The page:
There are a couple versions of the origin story of mapo tofu—but I’m going to tell you the one I like best. Let me take you back to Chengdu, the capital of Sichuan Province, in the late 1800s. There’s this old lady, a tofu maker. She makes tofu every morning and also cooks some tofu dishes for local people or other cooks. She has smallpox scars all over her face, so people call her Ma Po—ma means pockmarks, and po means grandmother.
So there’s a gentleman who comes in to get some food. He’s just come from the market, and he has a bag of minced beef with him. He’s sitting there in Ma Po’s restaurant, and he looks out across the street and sees a very nice restaurant with a very pretty girl. Ma Po, as you know, is not the prettiest lady, and the pretty girl calls out to him to come to her restaurant. He leaves Ma Po’s place and heads across the street.
A few minutes later a table of customers comes in, and they say that they want a tofu dish with beef. Ma Po doesn’t have any beef but the gentleman who left forgot his bag of minced beef, so she’s like, I’m gonna use this motherfuckin’ beef. She makes this dish and she brings it out and the group of men love it. They go crazy over it.
A lot of people think the ma in this dish’s name refers to the numbing sensation you get from a Sichuan peppercorn, which is also called ma in Chinese. But to me it’s all about a person who creates a dish and people loved it so much that they named it after her. It became the most famous tofu dish that ever came out of China. There’s no tofu dish that is as famous as this. When you talk about Sichuan cuisine, you talk about this dish.
The cooks here at Han Dynasty are very stubborn. This is the traditional recipe; they’re not going to break from tradition and make something different. They’ve been cooking for thirty, forty years, and they won’t change the way they’ve done it. They think it’s impossible to make this dish better. —Han Chiang
- 3 T cornstarch
- 4 C chicken stock
- 1 lb soft tofu, cut into 1" cubes
- 1/2 C vegetable oil
- 3 T minced garlic
- 3 T minced ginger
- 1/3 C doubanjiang
- 1 T hoisin sauce
- 1/2 C minced beef or pork, about 4 oz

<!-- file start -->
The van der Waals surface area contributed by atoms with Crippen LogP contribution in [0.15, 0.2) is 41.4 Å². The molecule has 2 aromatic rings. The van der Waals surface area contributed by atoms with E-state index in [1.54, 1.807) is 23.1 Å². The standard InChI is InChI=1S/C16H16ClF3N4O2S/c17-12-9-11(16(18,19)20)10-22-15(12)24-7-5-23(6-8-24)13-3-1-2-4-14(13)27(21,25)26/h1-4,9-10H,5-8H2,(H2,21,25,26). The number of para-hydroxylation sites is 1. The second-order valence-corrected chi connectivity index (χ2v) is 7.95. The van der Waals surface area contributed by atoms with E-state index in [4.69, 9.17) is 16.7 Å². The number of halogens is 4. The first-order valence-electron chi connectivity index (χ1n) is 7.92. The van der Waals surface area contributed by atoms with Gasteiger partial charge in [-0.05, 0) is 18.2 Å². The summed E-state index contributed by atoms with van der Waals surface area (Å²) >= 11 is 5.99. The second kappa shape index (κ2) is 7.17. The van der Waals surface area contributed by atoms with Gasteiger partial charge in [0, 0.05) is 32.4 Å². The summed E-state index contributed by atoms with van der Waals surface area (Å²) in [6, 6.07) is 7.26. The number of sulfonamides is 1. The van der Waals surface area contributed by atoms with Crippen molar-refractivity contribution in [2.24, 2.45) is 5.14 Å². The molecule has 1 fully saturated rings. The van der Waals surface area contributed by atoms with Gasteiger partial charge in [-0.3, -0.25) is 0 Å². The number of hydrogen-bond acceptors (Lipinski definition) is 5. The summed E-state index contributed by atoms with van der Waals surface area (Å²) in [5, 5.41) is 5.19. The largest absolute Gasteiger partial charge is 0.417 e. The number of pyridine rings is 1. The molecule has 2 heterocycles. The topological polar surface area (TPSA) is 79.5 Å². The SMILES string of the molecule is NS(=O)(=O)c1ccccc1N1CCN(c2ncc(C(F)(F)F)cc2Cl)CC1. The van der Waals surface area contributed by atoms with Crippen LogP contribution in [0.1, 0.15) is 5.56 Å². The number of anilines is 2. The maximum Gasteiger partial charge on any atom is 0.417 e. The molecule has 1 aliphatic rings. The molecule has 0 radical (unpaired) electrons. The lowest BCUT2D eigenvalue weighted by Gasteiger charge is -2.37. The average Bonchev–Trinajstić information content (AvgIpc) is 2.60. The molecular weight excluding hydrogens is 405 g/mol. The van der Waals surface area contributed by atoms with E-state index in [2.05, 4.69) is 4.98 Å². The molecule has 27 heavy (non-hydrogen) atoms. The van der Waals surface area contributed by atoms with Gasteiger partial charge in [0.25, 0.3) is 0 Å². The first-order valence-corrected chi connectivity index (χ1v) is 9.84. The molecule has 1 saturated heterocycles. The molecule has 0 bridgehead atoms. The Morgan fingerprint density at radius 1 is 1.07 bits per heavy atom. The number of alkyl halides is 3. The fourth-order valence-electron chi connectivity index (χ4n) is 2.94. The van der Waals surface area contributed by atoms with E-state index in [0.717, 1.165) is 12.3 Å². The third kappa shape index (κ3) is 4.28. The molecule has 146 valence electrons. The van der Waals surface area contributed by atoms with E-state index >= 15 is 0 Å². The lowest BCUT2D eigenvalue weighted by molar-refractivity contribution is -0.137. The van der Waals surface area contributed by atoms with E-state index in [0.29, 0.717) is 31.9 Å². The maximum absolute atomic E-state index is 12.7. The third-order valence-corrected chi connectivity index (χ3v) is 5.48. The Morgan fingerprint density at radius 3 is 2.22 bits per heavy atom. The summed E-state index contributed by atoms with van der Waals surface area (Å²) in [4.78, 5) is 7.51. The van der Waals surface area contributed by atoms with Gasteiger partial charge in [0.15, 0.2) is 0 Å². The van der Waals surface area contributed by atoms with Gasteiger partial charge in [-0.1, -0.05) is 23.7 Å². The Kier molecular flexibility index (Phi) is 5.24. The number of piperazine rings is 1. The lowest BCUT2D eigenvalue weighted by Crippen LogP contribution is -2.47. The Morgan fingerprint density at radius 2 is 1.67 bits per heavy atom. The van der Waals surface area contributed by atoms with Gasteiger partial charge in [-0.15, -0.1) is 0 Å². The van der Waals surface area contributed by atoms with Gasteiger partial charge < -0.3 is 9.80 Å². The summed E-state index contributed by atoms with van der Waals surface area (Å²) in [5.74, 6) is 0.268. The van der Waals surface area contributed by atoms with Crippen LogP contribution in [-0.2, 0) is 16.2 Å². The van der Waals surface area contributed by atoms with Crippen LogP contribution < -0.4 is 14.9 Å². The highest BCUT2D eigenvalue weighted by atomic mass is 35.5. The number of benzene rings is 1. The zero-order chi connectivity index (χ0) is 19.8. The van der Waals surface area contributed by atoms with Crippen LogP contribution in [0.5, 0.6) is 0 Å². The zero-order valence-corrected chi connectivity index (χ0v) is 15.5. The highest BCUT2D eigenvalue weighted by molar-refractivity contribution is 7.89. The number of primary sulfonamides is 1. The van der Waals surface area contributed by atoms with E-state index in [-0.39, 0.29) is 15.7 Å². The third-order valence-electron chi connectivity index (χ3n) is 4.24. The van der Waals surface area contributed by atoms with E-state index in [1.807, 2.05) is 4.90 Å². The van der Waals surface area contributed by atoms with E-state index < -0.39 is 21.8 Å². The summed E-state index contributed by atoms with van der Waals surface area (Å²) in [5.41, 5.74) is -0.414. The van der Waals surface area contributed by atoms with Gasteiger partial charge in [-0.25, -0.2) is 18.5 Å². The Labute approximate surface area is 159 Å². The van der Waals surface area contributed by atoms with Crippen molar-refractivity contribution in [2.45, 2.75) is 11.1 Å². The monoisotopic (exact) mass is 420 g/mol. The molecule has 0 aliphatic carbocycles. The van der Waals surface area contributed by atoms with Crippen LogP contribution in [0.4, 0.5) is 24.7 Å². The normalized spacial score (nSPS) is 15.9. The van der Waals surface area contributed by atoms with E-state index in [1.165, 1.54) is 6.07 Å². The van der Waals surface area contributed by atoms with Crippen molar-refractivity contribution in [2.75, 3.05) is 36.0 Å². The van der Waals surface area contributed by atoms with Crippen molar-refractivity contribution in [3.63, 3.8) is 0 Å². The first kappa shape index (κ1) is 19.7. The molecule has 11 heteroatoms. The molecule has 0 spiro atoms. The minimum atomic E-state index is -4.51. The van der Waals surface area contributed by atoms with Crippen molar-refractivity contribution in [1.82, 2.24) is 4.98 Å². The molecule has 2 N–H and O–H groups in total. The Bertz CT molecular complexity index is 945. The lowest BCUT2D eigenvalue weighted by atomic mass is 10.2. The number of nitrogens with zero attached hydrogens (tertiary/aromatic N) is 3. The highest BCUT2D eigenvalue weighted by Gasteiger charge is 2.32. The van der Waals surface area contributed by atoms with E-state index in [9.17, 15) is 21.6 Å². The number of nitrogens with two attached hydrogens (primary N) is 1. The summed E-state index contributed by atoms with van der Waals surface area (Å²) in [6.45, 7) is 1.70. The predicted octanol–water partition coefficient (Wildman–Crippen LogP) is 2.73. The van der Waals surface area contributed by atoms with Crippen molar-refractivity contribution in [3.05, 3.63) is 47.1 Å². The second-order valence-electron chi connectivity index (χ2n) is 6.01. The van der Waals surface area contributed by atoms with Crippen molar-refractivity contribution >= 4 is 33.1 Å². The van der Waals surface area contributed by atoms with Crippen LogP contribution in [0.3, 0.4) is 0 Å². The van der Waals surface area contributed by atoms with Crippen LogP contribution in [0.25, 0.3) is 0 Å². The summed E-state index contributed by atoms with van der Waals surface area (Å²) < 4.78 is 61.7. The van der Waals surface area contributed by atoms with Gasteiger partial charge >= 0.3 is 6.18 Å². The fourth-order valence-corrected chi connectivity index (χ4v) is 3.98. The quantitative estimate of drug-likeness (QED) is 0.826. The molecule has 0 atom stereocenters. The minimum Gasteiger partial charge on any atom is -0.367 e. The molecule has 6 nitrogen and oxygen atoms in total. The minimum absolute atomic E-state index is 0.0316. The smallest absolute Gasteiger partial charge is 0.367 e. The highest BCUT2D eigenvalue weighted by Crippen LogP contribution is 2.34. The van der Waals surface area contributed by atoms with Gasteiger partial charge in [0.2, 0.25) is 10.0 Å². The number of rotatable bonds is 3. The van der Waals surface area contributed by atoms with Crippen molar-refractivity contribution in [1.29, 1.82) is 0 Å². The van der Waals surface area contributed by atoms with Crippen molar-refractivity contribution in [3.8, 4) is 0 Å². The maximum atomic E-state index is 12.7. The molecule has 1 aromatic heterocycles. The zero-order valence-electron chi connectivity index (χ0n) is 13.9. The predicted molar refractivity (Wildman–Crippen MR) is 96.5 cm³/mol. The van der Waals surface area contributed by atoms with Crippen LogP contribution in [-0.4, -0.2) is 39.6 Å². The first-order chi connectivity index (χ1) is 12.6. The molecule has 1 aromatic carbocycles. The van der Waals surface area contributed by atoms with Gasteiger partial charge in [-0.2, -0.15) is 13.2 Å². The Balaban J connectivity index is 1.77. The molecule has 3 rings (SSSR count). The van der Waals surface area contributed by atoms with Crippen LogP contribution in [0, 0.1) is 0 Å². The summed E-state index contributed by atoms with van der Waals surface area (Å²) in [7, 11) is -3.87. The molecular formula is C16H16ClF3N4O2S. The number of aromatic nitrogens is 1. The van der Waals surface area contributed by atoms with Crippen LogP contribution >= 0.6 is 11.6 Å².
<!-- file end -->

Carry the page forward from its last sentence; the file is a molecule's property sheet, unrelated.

- 1 leek, dark-green parts discarded, whites and light greens split lengthwise, cut at an angle into 1" pieces, and rinsed (about 1 C)
- 1 T fermented black bean paste
- 1 T gochugaru
- 1/4 C chili oil
- 1 T ground Sichuan pepper
- + cooked rice, for serving
Make a cornstarch slurry: whisk the cornstarch with 3 tablespoons cold water in a small bowl. Set aside.
Have all of your ingredients prepped and ready at the stove; you’re going to be moving fast. In a medium saucepan, bring the stock to a boil, then lower to a simmer. Add the tofu cubes, return to a simmer, and cook for 3 minutes; you’re looking to set their shape. A cube of tofu pressed gently with your finger should not crack or fall apart. Cook for another minute or two as the timing will depend on the freshness and brand of tofu you are using. Drain and set aside, reserving 1 cup of stock.
Meanwhile, get a wok ripping hot. Add the vegetable oil and as soon as it’s smoking, add the garlic and ginger. Stir-fry until fragrant, about 30 seconds. Add the doubanjiang, and stir-fry for another 10 seconds. Add the hoisin sauce, stir, then add the tofu cubes along with the reserved chicken stock. Mix carefully, pushing the mixture away from you gently with a spatula or wooden spoon rather than stirring in order to keep the tofu cubes as intact as possible. Bring to a simmer. Break up the minced beef or pork with your hands and scatter small pieces over the simmering liquid. Fold in the minced meat and the leeks, return to a simmer, then add the black bean paste, gochugaru, and chili oil, mixing after each addition. Cook for 30 seconds or until the meat is cooked through and the leeks are slightly softened.
Give the cornstarch slurry a stir and add it to the pan. Mix, bring to a simmer, and offload into a serving dish. Garnish with ground Sichuan pepper. Serve with rice.